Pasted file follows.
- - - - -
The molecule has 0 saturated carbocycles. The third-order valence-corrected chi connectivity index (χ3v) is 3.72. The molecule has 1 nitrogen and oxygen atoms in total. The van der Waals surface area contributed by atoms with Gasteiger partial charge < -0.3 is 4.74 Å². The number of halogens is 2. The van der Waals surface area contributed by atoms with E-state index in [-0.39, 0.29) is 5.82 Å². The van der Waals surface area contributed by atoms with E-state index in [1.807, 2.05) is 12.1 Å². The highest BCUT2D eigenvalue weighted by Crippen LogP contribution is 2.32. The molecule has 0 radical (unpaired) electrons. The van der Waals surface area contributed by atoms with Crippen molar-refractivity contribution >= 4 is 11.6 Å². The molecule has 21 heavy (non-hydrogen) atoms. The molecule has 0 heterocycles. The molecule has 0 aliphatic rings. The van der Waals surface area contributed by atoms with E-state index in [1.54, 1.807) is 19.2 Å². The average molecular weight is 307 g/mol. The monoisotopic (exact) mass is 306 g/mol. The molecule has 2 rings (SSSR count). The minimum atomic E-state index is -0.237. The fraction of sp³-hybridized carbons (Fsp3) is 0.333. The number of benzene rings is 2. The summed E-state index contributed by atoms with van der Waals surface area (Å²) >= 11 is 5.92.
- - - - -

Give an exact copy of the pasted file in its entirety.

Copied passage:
The molecule has 0 saturated carbocycles. The third-order valence-corrected chi connectivity index (χ3v) is 3.72. The molecule has 1 nitrogen and oxygen atoms in total. The van der Waals surface area contributed by atoms with Gasteiger partial charge < -0.3 is 4.74 Å². The number of halogens is 2. The van der Waals surface area contributed by atoms with E-state index in [-0.39, 0.29) is 5.82 Å². The van der Waals surface area contributed by atoms with E-state index in [1.807, 2.05) is 12.1 Å². The highest BCUT2D eigenvalue weighted by Crippen LogP contribution is 2.32. The molecule has 0 radical (unpaired) electrons. The van der Waals surface area contributed by atoms with Crippen molar-refractivity contribution >= 4 is 11.6 Å². The molecule has 21 heavy (non-hydrogen) atoms. The molecule has 0 heterocycles. The molecule has 0 aliphatic rings. The van der Waals surface area contributed by atoms with E-state index in [1.54, 1.807) is 19.2 Å². The average molecular weight is 307 g/mol. The monoisotopic (exact) mass is 306 g/mol. The molecule has 2 rings (SSSR count). The minimum atomic E-state index is -0.237. The fraction of sp³-hybridized carbons (Fsp3) is 0.333. The number of benzene rings is 2. The summed E-state index contributed by atoms with van der Waals surface area (Å²) >= 11 is 5.92.